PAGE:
[Author's note: This article was originally published in the journal, The Humanist, in July 2000.]
South Korea's capital, Seoul, and its other large cities are metropolises teeming with new cars, high-tech gadgetry, and a thriving middle class striving to be taken as a serious player on the global economic stage. About four hours south of Seoul by train and then by bus is the tiny village of No Gun Ri.
Tucked in the serene Korean countryside of rice fields and modest grape groves, surrounded by hills hardened by invasions and time, No Gun Ri looks like a picture-perfect postcard, complete with clear streams, quiet villages, and fields hosting magpies and white herons. But this usually tranquil scene has been agitated of late with searing reports of the horrible events that took place near this hamlet fifty years ago.
My journey there began last fall, after the release in September 1999 of an Associated Press story quoting U.S. veterans who said they had firsthand knowledge of a massacre at No Gun Ri in the early days of the Korean War. I knew immediately that I had to go, but the genuine reasons for this compulsion took longer for me to understand. In some strange way I felt a responsibility for the atrocity that occurred there; I felt at once both a perpetrator and a victim.
Korea had been my home for two important years of my life, some twenty-five years ago when I served there as a Peace Corps volunteer. I had always found the Korean people to be welcoming, generous, and respectful. Indeed, the Confucian ethic, which underpins Korean society, provides clear principles for living one's life based on those same values. So with a business trip to Korea already in the works, I decided I would find a way to visit No Gun Ri.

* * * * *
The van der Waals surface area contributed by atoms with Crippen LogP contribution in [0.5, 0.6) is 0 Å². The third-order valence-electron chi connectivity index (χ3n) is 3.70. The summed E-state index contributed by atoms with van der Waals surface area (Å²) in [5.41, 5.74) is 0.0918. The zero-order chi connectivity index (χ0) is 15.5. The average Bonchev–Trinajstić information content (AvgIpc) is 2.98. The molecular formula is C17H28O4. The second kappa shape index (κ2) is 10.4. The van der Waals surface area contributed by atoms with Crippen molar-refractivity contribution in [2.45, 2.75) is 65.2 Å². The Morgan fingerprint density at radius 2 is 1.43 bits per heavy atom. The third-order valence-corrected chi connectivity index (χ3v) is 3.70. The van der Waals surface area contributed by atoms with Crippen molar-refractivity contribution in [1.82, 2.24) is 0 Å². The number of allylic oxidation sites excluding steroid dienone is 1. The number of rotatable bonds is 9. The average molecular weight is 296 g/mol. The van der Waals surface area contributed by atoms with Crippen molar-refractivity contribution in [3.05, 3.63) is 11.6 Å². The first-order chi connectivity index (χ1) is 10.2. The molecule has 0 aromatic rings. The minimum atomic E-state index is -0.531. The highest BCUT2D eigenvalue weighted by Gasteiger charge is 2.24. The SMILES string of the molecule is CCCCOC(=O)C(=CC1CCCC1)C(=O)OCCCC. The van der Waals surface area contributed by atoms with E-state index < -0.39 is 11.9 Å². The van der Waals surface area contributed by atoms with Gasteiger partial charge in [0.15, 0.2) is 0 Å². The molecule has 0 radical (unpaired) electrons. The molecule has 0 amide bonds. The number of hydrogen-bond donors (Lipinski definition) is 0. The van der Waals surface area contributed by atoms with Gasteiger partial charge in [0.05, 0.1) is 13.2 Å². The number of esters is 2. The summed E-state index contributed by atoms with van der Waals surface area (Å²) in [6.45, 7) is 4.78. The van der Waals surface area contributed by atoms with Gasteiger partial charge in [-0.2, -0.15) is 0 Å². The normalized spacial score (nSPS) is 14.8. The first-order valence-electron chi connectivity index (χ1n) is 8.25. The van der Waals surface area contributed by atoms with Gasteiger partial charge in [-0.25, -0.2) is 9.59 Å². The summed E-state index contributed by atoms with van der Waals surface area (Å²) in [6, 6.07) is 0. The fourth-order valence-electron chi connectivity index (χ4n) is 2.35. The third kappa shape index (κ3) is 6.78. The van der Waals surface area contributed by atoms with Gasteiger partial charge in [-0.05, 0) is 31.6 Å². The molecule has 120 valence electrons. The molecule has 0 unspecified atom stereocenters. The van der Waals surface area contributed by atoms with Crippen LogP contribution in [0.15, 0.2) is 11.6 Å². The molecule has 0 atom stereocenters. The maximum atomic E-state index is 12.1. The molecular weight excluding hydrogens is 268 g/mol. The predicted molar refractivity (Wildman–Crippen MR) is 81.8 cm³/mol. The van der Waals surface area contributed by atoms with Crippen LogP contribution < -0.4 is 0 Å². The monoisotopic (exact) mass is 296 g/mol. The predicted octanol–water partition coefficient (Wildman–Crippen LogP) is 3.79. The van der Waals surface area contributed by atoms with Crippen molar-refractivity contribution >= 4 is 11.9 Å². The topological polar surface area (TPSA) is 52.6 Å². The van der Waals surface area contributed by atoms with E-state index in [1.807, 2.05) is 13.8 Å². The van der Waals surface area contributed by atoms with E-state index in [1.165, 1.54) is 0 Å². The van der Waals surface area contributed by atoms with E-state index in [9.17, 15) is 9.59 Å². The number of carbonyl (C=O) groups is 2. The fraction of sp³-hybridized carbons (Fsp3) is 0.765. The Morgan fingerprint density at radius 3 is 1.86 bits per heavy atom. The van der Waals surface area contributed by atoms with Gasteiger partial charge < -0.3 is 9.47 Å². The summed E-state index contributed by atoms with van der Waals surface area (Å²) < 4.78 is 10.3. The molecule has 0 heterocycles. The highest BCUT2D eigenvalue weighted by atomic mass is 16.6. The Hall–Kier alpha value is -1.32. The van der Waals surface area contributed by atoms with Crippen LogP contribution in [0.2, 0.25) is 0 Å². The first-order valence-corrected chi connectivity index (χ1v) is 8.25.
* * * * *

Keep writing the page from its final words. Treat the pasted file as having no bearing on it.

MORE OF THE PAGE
It is November 1999. Overhearing us ask for directions to the village, a middle-aged woman at a bus-stop grocery stand begins talking excitedly. Park Young Chun, a college student and my escort and interpreter, explains to me that she is passionately describing her experience as a young child at the massacre. "The Americans kept shooting with machine guns," she says. "My mother died wrapping me and my sister in her arms trying to save us. They just kept shooting."
Abruptly our bus arrives. After grabbing the last two empty seats in the back, I realize that around me is a small group of college students from Seoul who are also headed to No Gun Ri to study what happened during the last week of July 1950. The controversy is only now emerging beyond the walls of denial and politics, largely because U.S. soldiers and officers have come forward to lend credence to the previously unheard voices of a small group of survivors who for years were afraid to tell their story.
Chung Koo Ho, one of the survivors, now sixty-three, would later tell me, "We couldn't tell our story. During the 1960s and 1970s they would have called us communists and sent us to prison if we spoke of the incident." Today Chung grows grapes in his village but he tells the harrowing story of the days and nights that followed the betrayal by U.S. soldiers of their promise of safety to the 500 villagers who followed them south and east away from the rapidly advancing North Korean forces.
After riding the bus for ten minutes, my interpreter, the students, and I get off and find ourselves standing beside a picturesque tree-lined country road alongside a train track. Following the students, Park and I cross the road and are greeted by a young guide who obviously has made arrangements to meet the students. Appearing to be in his mid-twenties, I wonder how the guide could possibly understand the story of No Gun Ri--so long hidden, so deep a scar.
|The double tunnel at No Gun Ri|
|Koreans fleeing No Gun Ri area. The U.S. army had claimed|
that North Korean infiltrators were in their midst.
(Photo courtesy of Wikipedia)
But he does. Dispassionately, he shows us the double tunnel where hundreds of South Koreans, including women and children, are said to have been machine-gunned repeatedly over a period of days. He points out the bullet-riddled walls and the plaster applied throughout one side of the tunnel by the South Korean government during the 1970s in an attempt to conceal evidence of the massacre. Apparently, the South Korean government--a recipient of countless millions of dollars in U.S. aid and military support--did not want to risk any controversy with the U.S. government over the events that happened.